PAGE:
A VIEW ON SOFTWARE PIRACY PART II by Richard Karsmakers
When I read Piper's article in ST NEWS Volume 3 Issue 7, I
became seriously concerned. The man made a point for sure. So,
instead of kicking his butt and trying to redesign his head by
using several heavy blunt objects, I decided that I would write
something about the subject as well.
The shit hits the fan
When I talked to Henk van der Molen (also of Cuddly Cactus
International) I even became more seriously concerned: Several
major software companies and retailers have already dropped the
ST as main product or are planning to do so. The reason: Software
piracy is getting to be a pretty big nuisance on the ST. A big
software retailer can nowadays be happy if he sells about units
of a game nationwide (in Holland, that is). And with 20,000 ST
machines sold here, that's a rather uncomparable figure.
A comparison: The biggest hit ever on any home computer,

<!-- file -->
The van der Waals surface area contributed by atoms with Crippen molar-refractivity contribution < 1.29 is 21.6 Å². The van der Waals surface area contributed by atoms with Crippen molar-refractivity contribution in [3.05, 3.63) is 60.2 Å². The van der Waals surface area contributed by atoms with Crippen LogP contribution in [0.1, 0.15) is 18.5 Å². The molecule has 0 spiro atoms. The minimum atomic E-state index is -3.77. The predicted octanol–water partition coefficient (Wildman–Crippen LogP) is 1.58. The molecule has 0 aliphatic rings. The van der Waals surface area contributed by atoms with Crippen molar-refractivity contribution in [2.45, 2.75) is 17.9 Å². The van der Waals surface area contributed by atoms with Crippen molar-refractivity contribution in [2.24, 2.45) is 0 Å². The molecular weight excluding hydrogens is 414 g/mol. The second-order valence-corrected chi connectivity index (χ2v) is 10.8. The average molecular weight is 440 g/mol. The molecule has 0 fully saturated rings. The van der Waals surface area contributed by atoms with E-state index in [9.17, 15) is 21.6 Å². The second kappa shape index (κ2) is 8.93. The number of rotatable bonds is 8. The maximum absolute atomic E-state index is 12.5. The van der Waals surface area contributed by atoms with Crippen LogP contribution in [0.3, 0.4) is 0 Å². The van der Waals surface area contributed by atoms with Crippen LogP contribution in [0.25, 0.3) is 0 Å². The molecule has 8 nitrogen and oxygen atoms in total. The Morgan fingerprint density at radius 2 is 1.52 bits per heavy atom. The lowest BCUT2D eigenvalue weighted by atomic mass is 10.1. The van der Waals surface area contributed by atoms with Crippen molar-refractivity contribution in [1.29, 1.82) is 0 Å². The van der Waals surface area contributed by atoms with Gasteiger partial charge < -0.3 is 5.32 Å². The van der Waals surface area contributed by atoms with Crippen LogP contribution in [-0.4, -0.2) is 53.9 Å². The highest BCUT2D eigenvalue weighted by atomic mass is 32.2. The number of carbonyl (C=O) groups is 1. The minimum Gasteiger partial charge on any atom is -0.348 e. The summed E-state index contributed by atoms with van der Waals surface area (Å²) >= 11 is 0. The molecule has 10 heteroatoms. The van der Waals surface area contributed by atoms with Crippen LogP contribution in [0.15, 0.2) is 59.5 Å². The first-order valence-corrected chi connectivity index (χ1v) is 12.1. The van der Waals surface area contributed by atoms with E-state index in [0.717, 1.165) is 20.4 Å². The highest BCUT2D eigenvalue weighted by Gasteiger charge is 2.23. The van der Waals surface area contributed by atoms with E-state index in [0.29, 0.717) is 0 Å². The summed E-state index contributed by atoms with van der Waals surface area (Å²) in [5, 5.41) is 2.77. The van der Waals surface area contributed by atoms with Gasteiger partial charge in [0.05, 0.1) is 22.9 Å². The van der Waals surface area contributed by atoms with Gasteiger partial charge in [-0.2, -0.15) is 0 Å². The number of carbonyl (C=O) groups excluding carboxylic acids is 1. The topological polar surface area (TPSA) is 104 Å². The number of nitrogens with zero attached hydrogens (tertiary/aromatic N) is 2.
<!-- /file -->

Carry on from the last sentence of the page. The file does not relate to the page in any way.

Activision's "Ghostbusters", sold 50,000 copies world wide. In
Japan, a new game for Nintendo's cartridge-based game system sold
more than a million in the first week after its appearance - and
in Japan only!
Everywhere, the ST and the Amiga are known as the computers with
the heaviest computer piracy among its users. That's a bad name!
I will try to analyse the reasons behind software piracy a bit,
and I will also try to give hints at how these can be evaded.
First of all, there's the software price. I have discussed high
and low with several people about software prices, and it's
always obvious: The software marketing people think they're even
a bit on the low side, and the end user thinks they're on the
What's the truth?
Some programs take years to program, and the programmer invest a
lot of time in it. It is only fair when this programmer would get
enough money back; if the game or utility is great he in fact
deserves to become a millionaire. The sad thing, however, is that
many programmers don't get that much money: I think an estimate